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Ofir Haivry writes about political philosophy, Jewish ideas, and strategic affairs.


Ofir Haivry is an Israeli political theorist and historian. He is currently Vice President of the Herzl Institute in Jerusalem, and a Distinguished Senior Fellow at the Edmund Burke Foundation in Washington. He is a member of the Council for Higher Education (CHE), the 25-member Israel government body that oversees all universities and colleges in the country.

In 1994, Haivry co-founded (with Yoram Hazony) the Shalem Center in Jerusalem. He served as the first Editor-in-Chief of Shalem’s journal of ideas Azure from 1996-1999. He was also a Research Fellow at Shalem, establishing the team of scholars that made the Center into a leading research institution in the field of Political Hebraism. Between 2008-2011, Haivry served as Director of Studies at the Shalem Center, and was a principal member of the committee that designed the structure and curriculum for Shalem College, Israel’s first accredited Liberal Arts College. In 2013 he co-founded the Herzl Institute in Jerusalem.

Haivry has held a number of posts with the Israeli government. In 2009, he was appointed as a member of the Steering Committee for Israel’s National Heritage Infrastructure at the Prime Minister’s Office. Since 2010, he has been a member of Council for Higher Education, and was appointed to the Council for Higher Education for Judea and Samaria (CHE-JS) two years later. Haivry is a member of Israel’s Council for Archeology. He is also a member of the Bilateral Steering Team for promoting Academic Cooperation between Israel and Italy. In 2015, Haivry was appointed as Chairman of a national government commission on Peripheral Jewish Communities.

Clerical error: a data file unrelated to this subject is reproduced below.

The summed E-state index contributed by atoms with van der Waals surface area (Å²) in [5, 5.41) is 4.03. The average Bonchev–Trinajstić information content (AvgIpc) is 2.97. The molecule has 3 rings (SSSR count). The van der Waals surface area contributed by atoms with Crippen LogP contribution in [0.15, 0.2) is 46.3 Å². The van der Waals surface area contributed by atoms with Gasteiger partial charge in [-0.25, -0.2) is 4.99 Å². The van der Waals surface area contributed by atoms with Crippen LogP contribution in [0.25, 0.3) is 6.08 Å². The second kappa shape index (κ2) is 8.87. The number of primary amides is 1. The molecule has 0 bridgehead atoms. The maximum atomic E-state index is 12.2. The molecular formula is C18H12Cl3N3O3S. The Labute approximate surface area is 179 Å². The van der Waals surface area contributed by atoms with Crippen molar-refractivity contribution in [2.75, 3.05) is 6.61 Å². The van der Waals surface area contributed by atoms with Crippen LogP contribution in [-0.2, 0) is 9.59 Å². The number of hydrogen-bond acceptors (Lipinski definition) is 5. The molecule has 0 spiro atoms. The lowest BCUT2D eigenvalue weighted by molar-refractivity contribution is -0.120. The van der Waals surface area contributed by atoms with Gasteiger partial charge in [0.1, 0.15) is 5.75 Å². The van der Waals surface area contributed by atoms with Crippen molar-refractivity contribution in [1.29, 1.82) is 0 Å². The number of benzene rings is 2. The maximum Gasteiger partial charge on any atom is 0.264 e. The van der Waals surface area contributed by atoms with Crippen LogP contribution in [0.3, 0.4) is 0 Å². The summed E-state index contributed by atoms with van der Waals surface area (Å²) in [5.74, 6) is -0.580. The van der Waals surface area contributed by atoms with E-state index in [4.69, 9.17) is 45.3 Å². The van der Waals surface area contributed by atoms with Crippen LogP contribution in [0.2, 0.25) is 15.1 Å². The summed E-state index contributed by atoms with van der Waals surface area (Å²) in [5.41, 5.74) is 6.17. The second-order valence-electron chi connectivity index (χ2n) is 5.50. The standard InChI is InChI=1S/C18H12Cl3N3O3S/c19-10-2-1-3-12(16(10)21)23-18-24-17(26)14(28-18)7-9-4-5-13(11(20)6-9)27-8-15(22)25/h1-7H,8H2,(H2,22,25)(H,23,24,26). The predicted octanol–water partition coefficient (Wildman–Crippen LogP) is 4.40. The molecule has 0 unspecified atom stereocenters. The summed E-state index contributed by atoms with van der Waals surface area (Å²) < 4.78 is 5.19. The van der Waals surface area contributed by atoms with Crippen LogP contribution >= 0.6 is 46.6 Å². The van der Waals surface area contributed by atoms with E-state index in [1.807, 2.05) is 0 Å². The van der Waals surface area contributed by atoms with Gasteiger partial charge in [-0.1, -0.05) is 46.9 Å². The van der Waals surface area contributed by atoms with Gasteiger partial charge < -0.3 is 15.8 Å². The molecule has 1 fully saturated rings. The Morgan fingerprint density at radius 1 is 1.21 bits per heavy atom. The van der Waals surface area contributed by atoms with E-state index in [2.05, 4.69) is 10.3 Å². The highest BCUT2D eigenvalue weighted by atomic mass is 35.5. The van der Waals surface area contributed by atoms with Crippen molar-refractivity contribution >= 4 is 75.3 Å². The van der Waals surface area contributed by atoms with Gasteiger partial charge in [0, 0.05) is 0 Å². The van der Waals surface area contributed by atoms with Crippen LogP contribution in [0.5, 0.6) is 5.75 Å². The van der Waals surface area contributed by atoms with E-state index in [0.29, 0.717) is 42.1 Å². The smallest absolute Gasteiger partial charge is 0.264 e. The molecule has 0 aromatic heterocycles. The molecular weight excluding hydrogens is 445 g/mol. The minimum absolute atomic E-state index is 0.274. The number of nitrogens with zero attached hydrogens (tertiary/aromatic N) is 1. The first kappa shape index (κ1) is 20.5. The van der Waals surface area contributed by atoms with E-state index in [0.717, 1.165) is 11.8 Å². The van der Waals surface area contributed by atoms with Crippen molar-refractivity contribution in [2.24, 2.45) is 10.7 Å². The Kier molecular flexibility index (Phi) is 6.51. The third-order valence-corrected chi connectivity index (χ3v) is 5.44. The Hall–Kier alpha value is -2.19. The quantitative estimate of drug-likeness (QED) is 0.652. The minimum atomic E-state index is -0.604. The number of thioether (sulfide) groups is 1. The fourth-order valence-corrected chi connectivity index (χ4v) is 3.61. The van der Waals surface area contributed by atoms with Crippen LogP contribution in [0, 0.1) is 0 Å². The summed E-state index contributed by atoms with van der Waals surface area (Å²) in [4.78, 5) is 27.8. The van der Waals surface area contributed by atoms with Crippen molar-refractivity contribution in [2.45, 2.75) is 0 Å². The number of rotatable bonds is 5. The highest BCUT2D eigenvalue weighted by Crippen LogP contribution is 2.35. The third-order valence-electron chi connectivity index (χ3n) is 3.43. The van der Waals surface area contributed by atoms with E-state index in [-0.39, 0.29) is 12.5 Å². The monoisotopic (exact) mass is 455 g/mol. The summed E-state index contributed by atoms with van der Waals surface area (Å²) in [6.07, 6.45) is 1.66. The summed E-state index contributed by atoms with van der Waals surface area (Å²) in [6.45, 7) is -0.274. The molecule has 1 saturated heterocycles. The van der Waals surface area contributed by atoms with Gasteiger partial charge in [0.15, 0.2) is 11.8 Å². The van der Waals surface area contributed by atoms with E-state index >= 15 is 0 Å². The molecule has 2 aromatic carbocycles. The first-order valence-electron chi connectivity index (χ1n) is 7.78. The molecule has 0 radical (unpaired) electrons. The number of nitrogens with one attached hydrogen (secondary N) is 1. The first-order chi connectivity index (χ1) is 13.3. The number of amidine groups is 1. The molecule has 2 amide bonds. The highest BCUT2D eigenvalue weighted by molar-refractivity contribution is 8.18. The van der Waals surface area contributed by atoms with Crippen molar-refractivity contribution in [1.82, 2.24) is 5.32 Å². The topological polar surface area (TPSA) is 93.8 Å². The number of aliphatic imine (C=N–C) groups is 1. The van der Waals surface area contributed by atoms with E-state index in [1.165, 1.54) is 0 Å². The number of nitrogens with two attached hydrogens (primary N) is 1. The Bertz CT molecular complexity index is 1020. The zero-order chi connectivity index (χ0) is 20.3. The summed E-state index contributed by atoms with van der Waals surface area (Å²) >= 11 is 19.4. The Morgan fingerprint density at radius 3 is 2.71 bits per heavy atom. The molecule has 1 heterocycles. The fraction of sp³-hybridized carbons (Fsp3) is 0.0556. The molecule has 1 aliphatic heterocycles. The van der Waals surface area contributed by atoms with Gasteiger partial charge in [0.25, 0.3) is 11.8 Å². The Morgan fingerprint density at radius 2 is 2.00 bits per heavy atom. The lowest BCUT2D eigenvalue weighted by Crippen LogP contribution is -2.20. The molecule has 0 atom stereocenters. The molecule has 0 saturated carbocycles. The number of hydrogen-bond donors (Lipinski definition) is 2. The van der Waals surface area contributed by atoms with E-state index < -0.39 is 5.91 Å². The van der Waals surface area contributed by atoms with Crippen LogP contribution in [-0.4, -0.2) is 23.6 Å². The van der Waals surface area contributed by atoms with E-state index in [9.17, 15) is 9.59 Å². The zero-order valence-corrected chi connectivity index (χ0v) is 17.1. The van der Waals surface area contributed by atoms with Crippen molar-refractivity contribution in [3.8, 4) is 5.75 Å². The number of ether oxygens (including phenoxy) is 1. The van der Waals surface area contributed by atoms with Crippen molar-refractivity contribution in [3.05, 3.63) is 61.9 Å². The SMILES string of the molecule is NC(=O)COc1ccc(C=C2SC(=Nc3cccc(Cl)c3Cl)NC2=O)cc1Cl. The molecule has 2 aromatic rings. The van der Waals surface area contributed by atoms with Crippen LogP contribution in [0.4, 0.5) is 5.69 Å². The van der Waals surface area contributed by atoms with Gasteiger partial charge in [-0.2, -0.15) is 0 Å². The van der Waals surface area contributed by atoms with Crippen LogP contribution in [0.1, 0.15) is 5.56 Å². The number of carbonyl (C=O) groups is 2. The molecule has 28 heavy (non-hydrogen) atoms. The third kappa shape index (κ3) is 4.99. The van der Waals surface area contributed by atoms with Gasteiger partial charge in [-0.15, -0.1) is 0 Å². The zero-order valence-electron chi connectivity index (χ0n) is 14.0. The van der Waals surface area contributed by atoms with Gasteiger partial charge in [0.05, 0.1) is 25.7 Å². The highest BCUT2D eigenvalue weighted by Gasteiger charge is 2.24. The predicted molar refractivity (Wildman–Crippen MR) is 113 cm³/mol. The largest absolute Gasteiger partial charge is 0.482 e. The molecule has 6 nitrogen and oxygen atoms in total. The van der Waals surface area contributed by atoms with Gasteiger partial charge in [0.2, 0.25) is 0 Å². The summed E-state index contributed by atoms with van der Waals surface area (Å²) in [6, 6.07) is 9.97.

Between 1986-1990, Haivry was co-founder and Editor-in-Chief of the influential Israeli student magazine Messer. From 1990-1993, he was a correspondent and later Foreign Affairs Editor for the Israeli newsweekly Haolam Hazeh.

On his father’s side, Haivry is descended from the ancient Jewish communities of Bukhara, Aleppo and Persia, including the Yoaboff family of book printers in Central Asia; and the Abramoff and Yakhin families, who were among the founders of the first Jewish neighborhoods of Jerusalem outside of the old city walls. Later generations of the family fought for the Jewish people in the Palmach, in the IDF armored division during the Suez war, and among the paratroopers who liberated Temple Mount in 1967. On his mother’s side he is a descendant of the ancient Jewish communities of Afghanistan and Persia, including R. Abraham b. Rahamim Garji, who in 1839 refused forced conversion to Islam in Meshed, and his grandson R. Shmuel b. Shlomo Garji, who wrote the Minhat Shmuel (1903). Later generations of the family include several members who fought for the Jewish people in the Irgun, the British Army during WWII, and an IDF fighter pilot, as well as a member of the Beitar Nordia Tel-Aviv soccer club that won the 1947 championship.

Haivry holds degrees from Tel-Aviv University (B.A., M.A.) and from the University of London (Ph.D). He lives in Givataim, Israel.

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